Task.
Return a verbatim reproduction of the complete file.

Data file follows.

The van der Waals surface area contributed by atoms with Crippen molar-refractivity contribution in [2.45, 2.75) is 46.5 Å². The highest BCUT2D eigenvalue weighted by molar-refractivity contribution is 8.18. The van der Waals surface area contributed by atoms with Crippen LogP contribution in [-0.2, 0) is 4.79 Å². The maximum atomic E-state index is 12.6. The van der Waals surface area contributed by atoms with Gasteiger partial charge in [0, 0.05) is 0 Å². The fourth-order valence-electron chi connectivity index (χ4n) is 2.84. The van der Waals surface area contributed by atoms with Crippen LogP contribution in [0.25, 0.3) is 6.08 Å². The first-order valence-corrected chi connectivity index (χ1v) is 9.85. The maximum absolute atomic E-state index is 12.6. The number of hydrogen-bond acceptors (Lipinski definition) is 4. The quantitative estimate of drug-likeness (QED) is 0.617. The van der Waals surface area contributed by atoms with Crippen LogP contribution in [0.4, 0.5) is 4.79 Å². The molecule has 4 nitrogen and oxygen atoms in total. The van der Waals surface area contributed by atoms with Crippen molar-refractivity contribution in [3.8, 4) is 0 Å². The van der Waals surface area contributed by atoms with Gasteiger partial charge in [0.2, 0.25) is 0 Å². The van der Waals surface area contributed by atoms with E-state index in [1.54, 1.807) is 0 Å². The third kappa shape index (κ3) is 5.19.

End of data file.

The van der Waals surface area contributed by atoms with Crippen molar-refractivity contribution in [2.45, 2.75) is 46.5 Å². The highest BCUT2D eigenvalue weighted by molar-refractivity contribution is 8.18. The van der Waals surface area contributed by atoms with Crippen LogP contribution in [-0.2, 0) is 4.79 Å². The maximum atomic E-state index is 12.6. The van der Waals surface area contributed by atoms with Gasteiger partial charge in [0, 0.05) is 0 Å². The fourth-order valence-electron chi connectivity index (χ4n) is 2.84. The van der Waals surface area contributed by atoms with Crippen LogP contribution in [0.25, 0.3) is 6.08 Å². The first-order valence-corrected chi connectivity index (χ1v) is 9.85. The maximum absolute atomic E-state index is 12.6. The number of hydrogen-bond acceptors (Lipinski definition) is 4. The quantitative estimate of drug-likeness (QED) is 0.617. The van der Waals surface area contributed by atoms with Crippen LogP contribution in [0.4, 0.5) is 4.79 Å². The molecule has 4 nitrogen and oxygen atoms in total. The van der Waals surface area contributed by atoms with Crippen molar-refractivity contribution in [3.8, 4) is 0 Å². The van der Waals surface area contributed by atoms with Gasteiger partial charge in [0.2, 0.25) is 0 Å². The van der Waals surface area contributed by atoms with E-state index in [1.54, 1.807) is 0 Å². The third kappa shape index (κ3) is 5.19.